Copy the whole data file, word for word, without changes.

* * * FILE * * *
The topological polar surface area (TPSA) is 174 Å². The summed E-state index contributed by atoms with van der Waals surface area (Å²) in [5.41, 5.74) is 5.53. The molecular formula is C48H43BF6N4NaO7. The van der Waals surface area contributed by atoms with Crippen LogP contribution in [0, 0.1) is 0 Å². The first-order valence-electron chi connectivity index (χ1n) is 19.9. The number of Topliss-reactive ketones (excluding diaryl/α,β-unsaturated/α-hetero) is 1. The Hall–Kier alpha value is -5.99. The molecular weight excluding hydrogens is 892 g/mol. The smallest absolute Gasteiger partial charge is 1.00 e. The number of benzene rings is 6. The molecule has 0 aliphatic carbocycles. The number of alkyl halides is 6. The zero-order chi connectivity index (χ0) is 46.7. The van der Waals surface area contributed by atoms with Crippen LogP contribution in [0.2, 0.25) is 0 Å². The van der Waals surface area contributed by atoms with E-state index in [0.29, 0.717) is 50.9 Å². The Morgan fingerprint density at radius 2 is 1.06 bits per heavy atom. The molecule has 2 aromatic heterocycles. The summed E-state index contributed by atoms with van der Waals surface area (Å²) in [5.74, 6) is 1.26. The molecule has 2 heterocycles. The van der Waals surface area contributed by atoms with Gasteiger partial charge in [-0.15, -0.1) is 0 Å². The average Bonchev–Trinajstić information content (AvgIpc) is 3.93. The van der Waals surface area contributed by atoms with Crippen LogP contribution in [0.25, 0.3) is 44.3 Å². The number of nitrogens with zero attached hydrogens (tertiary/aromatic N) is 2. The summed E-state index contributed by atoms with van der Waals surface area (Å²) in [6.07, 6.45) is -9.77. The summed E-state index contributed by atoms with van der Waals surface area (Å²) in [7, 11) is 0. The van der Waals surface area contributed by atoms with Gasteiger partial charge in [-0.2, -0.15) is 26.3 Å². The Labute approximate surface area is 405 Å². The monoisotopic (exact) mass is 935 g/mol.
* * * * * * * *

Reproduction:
The topological polar surface area (TPSA) is 174 Å². The summed E-state index contributed by atoms with van der Waals surface area (Å²) in [5.41, 5.74) is 5.53. The molecular formula is C48H43BF6N4NaO7. The van der Waals surface area contributed by atoms with Crippen LogP contribution in [0, 0.1) is 0 Å². The first-order valence-electron chi connectivity index (χ1n) is 19.9. The number of Topliss-reactive ketones (excluding diaryl/α,β-unsaturated/α-hetero) is 1. The Hall–Kier alpha value is -5.99. The molecular weight excluding hydrogens is 892 g/mol. The smallest absolute Gasteiger partial charge is 1.00 e. The number of benzene rings is 6. The molecule has 0 aliphatic carbocycles. The number of alkyl halides is 6. The zero-order chi connectivity index (χ0) is 46.7. The van der Waals surface area contributed by atoms with Crippen LogP contribution in [0.2, 0.25) is 0 Å². The van der Waals surface area contributed by atoms with E-state index in [0.29, 0.717) is 50.9 Å². The Morgan fingerprint density at radius 2 is 1.06 bits per heavy atom. The molecule has 2 aromatic heterocycles. The summed E-state index contributed by atoms with van der Waals surface area (Å²) in [5.74, 6) is 1.26. The molecule has 2 heterocycles. The van der Waals surface area contributed by atoms with Gasteiger partial charge in [-0.15, -0.1) is 0 Å². The average Bonchev–Trinajstić information content (AvgIpc) is 3.93. The van der Waals surface area contributed by atoms with Crippen LogP contribution in [0.25, 0.3) is 44.3 Å². The number of nitrogens with zero attached hydrogens (tertiary/aromatic N) is 2. The summed E-state index contributed by atoms with van der Waals surface area (Å²) in [6.07, 6.45) is -9.77. The summed E-state index contributed by atoms with van der Waals surface area (Å²) in [7, 11) is 0. The van der Waals surface area contributed by atoms with Gasteiger partial charge in [-0.2, -0.15) is 26.3 Å². The Labute approximate surface area is 405 Å². The monoisotopic (exact) mass is 935 g/mol.